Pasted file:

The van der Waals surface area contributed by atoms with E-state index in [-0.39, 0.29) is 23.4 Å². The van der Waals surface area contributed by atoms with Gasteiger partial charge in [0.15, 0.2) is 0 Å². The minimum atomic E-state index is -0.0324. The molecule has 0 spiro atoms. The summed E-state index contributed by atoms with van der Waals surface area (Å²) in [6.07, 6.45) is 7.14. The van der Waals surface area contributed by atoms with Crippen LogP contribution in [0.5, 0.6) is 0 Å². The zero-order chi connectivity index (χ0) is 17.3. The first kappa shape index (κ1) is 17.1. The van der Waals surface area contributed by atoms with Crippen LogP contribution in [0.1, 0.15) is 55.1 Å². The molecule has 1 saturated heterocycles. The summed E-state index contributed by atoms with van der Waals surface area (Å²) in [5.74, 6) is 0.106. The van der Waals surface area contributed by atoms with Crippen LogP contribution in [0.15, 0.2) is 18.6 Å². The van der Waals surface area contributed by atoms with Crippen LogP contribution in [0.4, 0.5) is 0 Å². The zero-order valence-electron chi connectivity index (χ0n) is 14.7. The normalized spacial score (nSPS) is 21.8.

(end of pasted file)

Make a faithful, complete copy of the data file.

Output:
The van der Waals surface area contributed by atoms with E-state index in [-0.39, 0.29) is 23.4 Å². The van der Waals surface area contributed by atoms with Gasteiger partial charge in [0.15, 0.2) is 0 Å². The minimum atomic E-state index is -0.0324. The molecule has 0 spiro atoms. The summed E-state index contributed by atoms with van der Waals surface area (Å²) in [6.07, 6.45) is 7.14. The van der Waals surface area contributed by atoms with Crippen LogP contribution in [0.5, 0.6) is 0 Å². The zero-order chi connectivity index (χ0) is 17.3. The first kappa shape index (κ1) is 17.1. The van der Waals surface area contributed by atoms with Crippen LogP contribution in [0.1, 0.15) is 55.1 Å². The molecule has 1 saturated heterocycles. The summed E-state index contributed by atoms with van der Waals surface area (Å²) in [5.74, 6) is 0.106. The van der Waals surface area contributed by atoms with Crippen LogP contribution in [0.15, 0.2) is 18.6 Å². The van der Waals surface area contributed by atoms with Crippen LogP contribution in [0.4, 0.5) is 0 Å². The zero-order valence-electron chi connectivity index (χ0n) is 14.7. The normalized spacial score (nSPS) is 21.8.